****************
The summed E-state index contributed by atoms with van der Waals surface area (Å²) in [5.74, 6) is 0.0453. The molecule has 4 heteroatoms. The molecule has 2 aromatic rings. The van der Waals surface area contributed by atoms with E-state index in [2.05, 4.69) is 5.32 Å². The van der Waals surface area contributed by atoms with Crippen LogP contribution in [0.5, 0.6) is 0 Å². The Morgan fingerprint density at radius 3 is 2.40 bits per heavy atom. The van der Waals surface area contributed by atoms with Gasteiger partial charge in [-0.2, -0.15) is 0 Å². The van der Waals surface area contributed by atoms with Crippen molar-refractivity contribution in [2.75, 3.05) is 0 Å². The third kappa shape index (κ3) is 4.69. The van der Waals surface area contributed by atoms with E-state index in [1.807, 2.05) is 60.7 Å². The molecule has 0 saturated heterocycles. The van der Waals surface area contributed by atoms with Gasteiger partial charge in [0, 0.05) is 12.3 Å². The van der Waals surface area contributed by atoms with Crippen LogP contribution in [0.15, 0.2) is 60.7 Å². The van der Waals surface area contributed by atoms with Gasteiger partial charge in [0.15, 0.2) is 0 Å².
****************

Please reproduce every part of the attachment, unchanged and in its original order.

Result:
The summed E-state index contributed by atoms with van der Waals surface area (Å²) in [5.74, 6) is 0.0453. The molecule has 4 heteroatoms. The molecule has 2 aromatic rings. The van der Waals surface area contributed by atoms with E-state index in [2.05, 4.69) is 5.32 Å². The van der Waals surface area contributed by atoms with Crippen LogP contribution in [0.5, 0.6) is 0 Å². The Morgan fingerprint density at radius 3 is 2.40 bits per heavy atom. The van der Waals surface area contributed by atoms with Gasteiger partial charge in [-0.2, -0.15) is 0 Å². The van der Waals surface area contributed by atoms with Crippen molar-refractivity contribution in [2.75, 3.05) is 0 Å². The third kappa shape index (κ3) is 4.69. The van der Waals surface area contributed by atoms with E-state index in [1.807, 2.05) is 60.7 Å². The molecule has 0 saturated heterocycles. The van der Waals surface area contributed by atoms with Gasteiger partial charge in [0, 0.05) is 12.3 Å². The van der Waals surface area contributed by atoms with Crippen LogP contribution in [0.15, 0.2) is 60.7 Å². The van der Waals surface area contributed by atoms with Gasteiger partial charge in [0.15, 0.2) is 0 Å².